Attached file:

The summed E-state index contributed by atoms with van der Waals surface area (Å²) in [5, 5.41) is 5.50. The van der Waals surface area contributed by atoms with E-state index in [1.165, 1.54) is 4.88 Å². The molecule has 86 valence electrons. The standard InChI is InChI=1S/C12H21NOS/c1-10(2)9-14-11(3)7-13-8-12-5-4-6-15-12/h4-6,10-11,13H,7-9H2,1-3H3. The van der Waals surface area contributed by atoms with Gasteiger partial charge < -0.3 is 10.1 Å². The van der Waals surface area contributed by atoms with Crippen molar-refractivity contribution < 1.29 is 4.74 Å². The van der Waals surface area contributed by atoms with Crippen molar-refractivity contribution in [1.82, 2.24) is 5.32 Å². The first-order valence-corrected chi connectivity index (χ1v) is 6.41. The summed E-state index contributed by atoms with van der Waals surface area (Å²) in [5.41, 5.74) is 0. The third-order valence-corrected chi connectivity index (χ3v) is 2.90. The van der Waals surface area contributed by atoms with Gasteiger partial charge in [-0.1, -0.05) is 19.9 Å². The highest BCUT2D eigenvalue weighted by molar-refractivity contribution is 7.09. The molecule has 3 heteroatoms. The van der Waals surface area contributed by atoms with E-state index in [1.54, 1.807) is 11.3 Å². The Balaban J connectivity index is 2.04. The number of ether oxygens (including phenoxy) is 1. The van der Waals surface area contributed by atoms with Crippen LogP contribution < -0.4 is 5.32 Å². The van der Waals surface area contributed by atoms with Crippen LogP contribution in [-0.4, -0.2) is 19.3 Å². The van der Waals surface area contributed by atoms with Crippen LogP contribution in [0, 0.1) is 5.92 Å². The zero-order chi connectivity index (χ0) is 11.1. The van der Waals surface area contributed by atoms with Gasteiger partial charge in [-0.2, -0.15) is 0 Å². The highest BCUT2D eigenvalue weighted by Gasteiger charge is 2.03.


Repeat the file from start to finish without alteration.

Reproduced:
The summed E-state index contributed by atoms with van der Waals surface area (Å²) in [5, 5.41) is 5.50. The van der Waals surface area contributed by atoms with E-state index in [1.165, 1.54) is 4.88 Å². The molecule has 86 valence electrons. The standard InChI is InChI=1S/C12H21NOS/c1-10(2)9-14-11(3)7-13-8-12-5-4-6-15-12/h4-6,10-11,13H,7-9H2,1-3H3. The van der Waals surface area contributed by atoms with Gasteiger partial charge < -0.3 is 10.1 Å². The van der Waals surface area contributed by atoms with Crippen molar-refractivity contribution < 1.29 is 4.74 Å². The van der Waals surface area contributed by atoms with Crippen molar-refractivity contribution in [1.82, 2.24) is 5.32 Å². The first-order valence-corrected chi connectivity index (χ1v) is 6.41. The summed E-state index contributed by atoms with van der Waals surface area (Å²) in [5.41, 5.74) is 0. The third-order valence-corrected chi connectivity index (χ3v) is 2.90. The van der Waals surface area contributed by atoms with Gasteiger partial charge in [-0.1, -0.05) is 19.9 Å². The highest BCUT2D eigenvalue weighted by molar-refractivity contribution is 7.09. The molecule has 3 heteroatoms. The van der Waals surface area contributed by atoms with E-state index in [1.54, 1.807) is 11.3 Å². The Balaban J connectivity index is 2.04. The number of ether oxygens (including phenoxy) is 1. The van der Waals surface area contributed by atoms with Crippen LogP contribution < -0.4 is 5.32 Å². The van der Waals surface area contributed by atoms with Crippen LogP contribution in [-0.4, -0.2) is 19.3 Å². The van der Waals surface area contributed by atoms with Crippen LogP contribution in [0, 0.1) is 5.92 Å². The zero-order chi connectivity index (χ0) is 11.1. The van der Waals surface area contributed by atoms with Gasteiger partial charge in [-0.2, -0.15) is 0 Å². The highest BCUT2D eigenvalue weighted by Gasteiger charge is 2.03.